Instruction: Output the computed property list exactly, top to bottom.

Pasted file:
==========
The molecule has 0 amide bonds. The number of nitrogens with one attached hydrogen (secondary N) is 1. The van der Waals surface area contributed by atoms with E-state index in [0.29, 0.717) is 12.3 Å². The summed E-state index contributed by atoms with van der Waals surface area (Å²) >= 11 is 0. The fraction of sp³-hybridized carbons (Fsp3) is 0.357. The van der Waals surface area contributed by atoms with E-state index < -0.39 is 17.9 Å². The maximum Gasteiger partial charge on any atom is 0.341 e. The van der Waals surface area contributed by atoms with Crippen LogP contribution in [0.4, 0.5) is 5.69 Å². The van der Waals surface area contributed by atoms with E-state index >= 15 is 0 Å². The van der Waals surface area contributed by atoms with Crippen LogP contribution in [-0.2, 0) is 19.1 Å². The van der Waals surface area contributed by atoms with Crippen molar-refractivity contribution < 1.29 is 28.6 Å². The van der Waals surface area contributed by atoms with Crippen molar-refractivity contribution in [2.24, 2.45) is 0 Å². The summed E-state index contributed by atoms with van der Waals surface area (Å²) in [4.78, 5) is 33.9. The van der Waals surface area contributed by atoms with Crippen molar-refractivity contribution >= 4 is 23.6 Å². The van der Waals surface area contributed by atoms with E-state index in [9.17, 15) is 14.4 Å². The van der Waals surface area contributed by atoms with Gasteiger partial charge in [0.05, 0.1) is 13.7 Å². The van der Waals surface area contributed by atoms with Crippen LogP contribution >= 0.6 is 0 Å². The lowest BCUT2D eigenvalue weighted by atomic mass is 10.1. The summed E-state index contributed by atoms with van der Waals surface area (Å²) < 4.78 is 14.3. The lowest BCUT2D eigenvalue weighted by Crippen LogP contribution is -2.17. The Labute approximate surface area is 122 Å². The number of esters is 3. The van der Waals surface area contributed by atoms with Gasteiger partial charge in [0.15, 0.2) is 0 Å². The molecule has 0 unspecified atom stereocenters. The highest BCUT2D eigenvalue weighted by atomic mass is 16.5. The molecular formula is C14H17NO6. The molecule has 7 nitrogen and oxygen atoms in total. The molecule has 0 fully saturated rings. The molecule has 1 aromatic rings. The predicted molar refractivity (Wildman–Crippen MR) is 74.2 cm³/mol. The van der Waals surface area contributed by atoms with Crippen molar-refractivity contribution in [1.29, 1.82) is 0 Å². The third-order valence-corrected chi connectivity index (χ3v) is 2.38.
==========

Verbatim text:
The molecule has 0 amide bonds. The number of nitrogens with one attached hydrogen (secondary N) is 1. The van der Waals surface area contributed by atoms with E-state index in [0.29, 0.717) is 12.3 Å². The summed E-state index contributed by atoms with van der Waals surface area (Å²) >= 11 is 0. The fraction of sp³-hybridized carbons (Fsp3) is 0.357. The van der Waals surface area contributed by atoms with E-state index < -0.39 is 17.9 Å². The maximum Gasteiger partial charge on any atom is 0.341 e. The van der Waals surface area contributed by atoms with Crippen LogP contribution in [0.4, 0.5) is 5.69 Å². The van der Waals surface area contributed by atoms with E-state index >= 15 is 0 Å². The van der Waals surface area contributed by atoms with Crippen LogP contribution in [-0.2, 0) is 19.1 Å². The van der Waals surface area contributed by atoms with Crippen molar-refractivity contribution < 1.29 is 28.6 Å². The van der Waals surface area contributed by atoms with Crippen molar-refractivity contribution in [2.24, 2.45) is 0 Å². The summed E-state index contributed by atoms with van der Waals surface area (Å²) in [4.78, 5) is 33.9. The van der Waals surface area contributed by atoms with Crippen molar-refractivity contribution >= 4 is 23.6 Å². The van der Waals surface area contributed by atoms with E-state index in [9.17, 15) is 14.4 Å². The van der Waals surface area contributed by atoms with Gasteiger partial charge in [0.05, 0.1) is 13.7 Å². The van der Waals surface area contributed by atoms with Crippen LogP contribution >= 0.6 is 0 Å². The lowest BCUT2D eigenvalue weighted by atomic mass is 10.1. The summed E-state index contributed by atoms with van der Waals surface area (Å²) < 4.78 is 14.3. The lowest BCUT2D eigenvalue weighted by Crippen LogP contribution is -2.17. The Labute approximate surface area is 122 Å². The number of esters is 3. The van der Waals surface area contributed by atoms with Gasteiger partial charge in [0.15, 0.2) is 0 Å². The molecule has 0 unspecified atom stereocenters. The highest BCUT2D eigenvalue weighted by atomic mass is 16.5. The molecular formula is C14H17NO6. The molecule has 7 nitrogen and oxygen atoms in total. The molecule has 0 fully saturated rings. The molecule has 1 aromatic rings. The predicted molar refractivity (Wildman–Crippen MR) is 74.2 cm³/mol. The van der Waals surface area contributed by atoms with Crippen molar-refractivity contribution in [1.29, 1.82) is 0 Å². The third-order valence-corrected chi connectivity index (χ3v) is 2.38.